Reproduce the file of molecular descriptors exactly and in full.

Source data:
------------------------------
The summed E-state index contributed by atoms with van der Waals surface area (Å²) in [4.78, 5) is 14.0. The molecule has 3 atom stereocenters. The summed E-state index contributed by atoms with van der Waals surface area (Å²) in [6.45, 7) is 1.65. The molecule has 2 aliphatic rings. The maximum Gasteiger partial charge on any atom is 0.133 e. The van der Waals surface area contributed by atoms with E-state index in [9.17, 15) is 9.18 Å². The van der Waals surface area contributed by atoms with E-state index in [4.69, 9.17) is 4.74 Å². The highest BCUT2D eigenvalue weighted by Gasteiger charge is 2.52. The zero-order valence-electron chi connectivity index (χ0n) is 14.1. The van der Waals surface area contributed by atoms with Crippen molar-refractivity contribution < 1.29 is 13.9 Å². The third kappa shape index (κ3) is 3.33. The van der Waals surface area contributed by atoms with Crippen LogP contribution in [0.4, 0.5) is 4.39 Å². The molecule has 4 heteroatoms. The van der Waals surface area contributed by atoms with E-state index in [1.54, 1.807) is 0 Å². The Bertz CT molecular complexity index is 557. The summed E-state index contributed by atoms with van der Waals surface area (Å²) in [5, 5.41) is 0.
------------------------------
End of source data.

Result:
The summed E-state index contributed by atoms with van der Waals surface area (Å²) in [4.78, 5) is 14.0. The molecule has 3 atom stereocenters. The summed E-state index contributed by atoms with van der Waals surface area (Å²) in [6.45, 7) is 1.65. The molecule has 2 aliphatic rings. The maximum Gasteiger partial charge on any atom is 0.133 e. The van der Waals surface area contributed by atoms with E-state index in [9.17, 15) is 9.18 Å². The van der Waals surface area contributed by atoms with E-state index in [4.69, 9.17) is 4.74 Å². The highest BCUT2D eigenvalue weighted by Gasteiger charge is 2.52. The zero-order valence-electron chi connectivity index (χ0n) is 14.1. The van der Waals surface area contributed by atoms with Crippen molar-refractivity contribution < 1.29 is 13.9 Å². The third kappa shape index (κ3) is 3.33. The van der Waals surface area contributed by atoms with Crippen LogP contribution in [0.4, 0.5) is 4.39 Å². The molecule has 4 heteroatoms. The van der Waals surface area contributed by atoms with E-state index in [1.54, 1.807) is 0 Å². The Bertz CT molecular complexity index is 557. The summed E-state index contributed by atoms with van der Waals surface area (Å²) in [5, 5.41) is 0.